The Nets were forced to trade Dr. J to the 76ers for $3 million in return. The move changed the course of two franchises.
The Nets were poised to become instant contenders with the acquisition of Nate “Tiny” Archibald from Kansas City to pair with the Doctor.
Instead, the 76ers advanced to the NBA FInals before losing to the Bill Walton-led Portland Trail Blazers. They would reach the Finals twice more in the Erving era, finally winning it all in 1983.
Vlade Divic was a key contributor to the Lakers during the early and mid-1990s. He became expendable when Shaquille O’Neal joined the Lakers during the summer of 1996.
They traded Divac to the Hornets for the rights to the 13th pick in the 1997 draft that turned out to be Bryant. The drafting of high school players was still relatively new at the time, and only Kevin Garnett had proven to be a success.
Bryant is one of the top-five Lakers of all time and one of the greatest players in NBA history. With five titles, he needs only one more to match Michael Jordan.
Bryant has won two NBA Finals MVPs and the 2008 NBA MVP. He's also made 12 All-Star game appearances and led the league in scoring twice.
Chamberlain returned to Philadelphia when the Warriors dealt him to the 76ers on Jan. 15, 1965 for Connie Dierking, Paul Neumann, Lee Shaffer and cash.
In three full seasons with the 76ers, Wilt led them to three Eastern Division titles and the 1967 NBA championship. They finished that season 68-13, which was a record at the time.
Chamberlain was acquired from the Philadelphia 76ers for Jerry Chambers, Archie Clark and Darrall Imhoff before the 1968-69 season. This marked the first time in NBA history that a reigning MVP was traded after the season.
In his four full seasons in Los Angeles, The Stilt led the NBA in rebounding every year. He only played in 12 games during the 1969-70 season because of a knee injury.
He helped the Lakers capture their first NBA title in Los Angeles in 1971-72 after eight consecutive losses in the Finals as the LA Lakers. Chamberlain was the Finals MVP.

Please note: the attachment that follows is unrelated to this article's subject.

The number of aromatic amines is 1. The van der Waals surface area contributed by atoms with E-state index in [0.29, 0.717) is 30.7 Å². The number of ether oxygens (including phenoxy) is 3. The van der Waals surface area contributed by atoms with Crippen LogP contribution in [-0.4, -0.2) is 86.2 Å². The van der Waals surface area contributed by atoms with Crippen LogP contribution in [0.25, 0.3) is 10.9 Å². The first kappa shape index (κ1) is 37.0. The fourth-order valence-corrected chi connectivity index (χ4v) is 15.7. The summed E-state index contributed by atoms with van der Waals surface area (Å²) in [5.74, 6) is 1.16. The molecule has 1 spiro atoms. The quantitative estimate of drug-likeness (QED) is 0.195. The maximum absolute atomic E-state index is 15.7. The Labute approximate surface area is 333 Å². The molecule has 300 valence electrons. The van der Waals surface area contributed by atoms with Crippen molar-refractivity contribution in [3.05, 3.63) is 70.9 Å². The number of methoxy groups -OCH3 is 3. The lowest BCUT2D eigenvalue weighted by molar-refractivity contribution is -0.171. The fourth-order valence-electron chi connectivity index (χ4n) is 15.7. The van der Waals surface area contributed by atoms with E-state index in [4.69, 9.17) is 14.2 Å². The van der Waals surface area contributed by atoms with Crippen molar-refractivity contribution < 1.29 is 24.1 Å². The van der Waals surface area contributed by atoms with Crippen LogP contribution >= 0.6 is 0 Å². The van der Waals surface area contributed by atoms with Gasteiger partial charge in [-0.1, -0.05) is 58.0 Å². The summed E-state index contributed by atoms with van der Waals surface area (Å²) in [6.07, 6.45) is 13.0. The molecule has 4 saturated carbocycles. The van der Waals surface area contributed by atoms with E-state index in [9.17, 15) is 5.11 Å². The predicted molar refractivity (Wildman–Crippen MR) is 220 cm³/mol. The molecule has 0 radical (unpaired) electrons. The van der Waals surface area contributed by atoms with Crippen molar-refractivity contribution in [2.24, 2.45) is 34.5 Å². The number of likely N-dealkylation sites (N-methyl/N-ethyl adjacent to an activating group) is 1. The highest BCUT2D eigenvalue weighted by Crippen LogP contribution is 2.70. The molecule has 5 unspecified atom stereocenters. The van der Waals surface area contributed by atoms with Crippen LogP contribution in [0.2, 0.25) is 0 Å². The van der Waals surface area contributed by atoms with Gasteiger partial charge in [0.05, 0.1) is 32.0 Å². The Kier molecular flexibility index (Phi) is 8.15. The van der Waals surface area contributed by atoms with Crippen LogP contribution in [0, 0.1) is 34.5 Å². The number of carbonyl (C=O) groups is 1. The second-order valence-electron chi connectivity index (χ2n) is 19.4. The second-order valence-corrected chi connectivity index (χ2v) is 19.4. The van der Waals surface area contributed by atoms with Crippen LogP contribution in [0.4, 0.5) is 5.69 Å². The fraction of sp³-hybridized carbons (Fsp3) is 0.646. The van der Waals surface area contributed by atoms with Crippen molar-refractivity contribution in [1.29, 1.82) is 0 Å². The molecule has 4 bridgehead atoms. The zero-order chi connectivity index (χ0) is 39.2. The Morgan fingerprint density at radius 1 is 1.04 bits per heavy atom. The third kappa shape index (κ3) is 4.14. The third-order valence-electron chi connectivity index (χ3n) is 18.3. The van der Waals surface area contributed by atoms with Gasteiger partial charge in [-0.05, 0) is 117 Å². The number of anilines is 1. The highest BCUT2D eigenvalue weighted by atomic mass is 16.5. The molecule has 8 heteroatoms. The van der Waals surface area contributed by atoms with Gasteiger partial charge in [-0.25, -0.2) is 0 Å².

They also made three other Finals appearances during Wilt’s tenure, but lost.
Russell was acquired from the then St. Louis Hawks for Ed McCauley and Cliff Hagan in a draft day trade in 1956.
All Russell did in Boston was win five MVP awards, lead the league in rebounding seven times and serve as the cornerstone of 11 Celtics NBA championships.
This is the trade that set the groundwork for the Lakers dynasty of the 1980s.
Kareem told the Bucks he wanted out of Milwaukee. He requested a trade to either his hometown of New York, where he starred at Power Memorial as Lew Alcindor, or to Los Angeles, where he dominated at UCLA.
The Bucks eventually acquired Junior Bridgeman, Dave Meyers, Elmore Smith and Brian Winters for Abdul-Jabbar and Walt Wesley. Bridgeman, Meyers and Winters did help the Bucks dominate the Central Division for most of the 1980s, but they were never able to advance past the Eastern Conference Finals.
Abdul-Jabbar became arguably the most accomplished center in NBA history due to his tenure with the Lakers. After leading the Bucks to their only NBA championship, he was a part of five championship teams in Los Angeles.
Having already won three MVP awards with the Bucks, he captured three more with the Lakers, was the 1985 NBA Finals MVP and became the NBA’s all-time leading scorer in a Lakers uniform.